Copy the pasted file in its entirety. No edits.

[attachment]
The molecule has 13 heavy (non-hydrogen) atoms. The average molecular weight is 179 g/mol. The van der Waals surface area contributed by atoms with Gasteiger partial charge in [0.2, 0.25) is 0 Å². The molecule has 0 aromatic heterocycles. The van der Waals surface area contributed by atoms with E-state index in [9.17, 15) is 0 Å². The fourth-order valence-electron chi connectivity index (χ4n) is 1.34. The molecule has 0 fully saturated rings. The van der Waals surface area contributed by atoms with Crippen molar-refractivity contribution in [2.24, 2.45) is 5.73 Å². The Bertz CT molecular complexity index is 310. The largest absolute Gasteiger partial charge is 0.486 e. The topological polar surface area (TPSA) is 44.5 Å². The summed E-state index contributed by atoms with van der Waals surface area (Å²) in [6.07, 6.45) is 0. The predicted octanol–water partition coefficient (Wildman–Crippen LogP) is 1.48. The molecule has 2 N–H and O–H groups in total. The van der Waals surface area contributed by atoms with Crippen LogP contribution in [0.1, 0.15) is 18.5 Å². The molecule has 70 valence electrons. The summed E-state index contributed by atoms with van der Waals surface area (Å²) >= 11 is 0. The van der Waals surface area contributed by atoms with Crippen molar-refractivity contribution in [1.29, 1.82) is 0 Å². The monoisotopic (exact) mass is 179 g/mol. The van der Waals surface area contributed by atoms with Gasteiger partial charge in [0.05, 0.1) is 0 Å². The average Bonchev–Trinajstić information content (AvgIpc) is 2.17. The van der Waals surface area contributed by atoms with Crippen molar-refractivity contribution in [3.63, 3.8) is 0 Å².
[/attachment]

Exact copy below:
The molecule has 13 heavy (non-hydrogen) atoms. The average molecular weight is 179 g/mol. The van der Waals surface area contributed by atoms with Gasteiger partial charge in [0.2, 0.25) is 0 Å². The molecule has 0 aromatic heterocycles. The van der Waals surface area contributed by atoms with E-state index in [9.17, 15) is 0 Å². The fourth-order valence-electron chi connectivity index (χ4n) is 1.34. The molecule has 0 fully saturated rings. The van der Waals surface area contributed by atoms with Crippen molar-refractivity contribution in [2.24, 2.45) is 5.73 Å². The Bertz CT molecular complexity index is 310. The largest absolute Gasteiger partial charge is 0.486 e. The topological polar surface area (TPSA) is 44.5 Å². The summed E-state index contributed by atoms with van der Waals surface area (Å²) in [6.07, 6.45) is 0. The predicted octanol–water partition coefficient (Wildman–Crippen LogP) is 1.48. The molecule has 2 N–H and O–H groups in total. The van der Waals surface area contributed by atoms with Crippen LogP contribution in [0.1, 0.15) is 18.5 Å². The molecule has 70 valence electrons. The summed E-state index contributed by atoms with van der Waals surface area (Å²) >= 11 is 0. The van der Waals surface area contributed by atoms with Crippen molar-refractivity contribution in [1.29, 1.82) is 0 Å². The monoisotopic (exact) mass is 179 g/mol. The van der Waals surface area contributed by atoms with Gasteiger partial charge in [0.05, 0.1) is 0 Å². The average Bonchev–Trinajstić information content (AvgIpc) is 2.17. The van der Waals surface area contributed by atoms with Crippen molar-refractivity contribution in [3.63, 3.8) is 0 Å².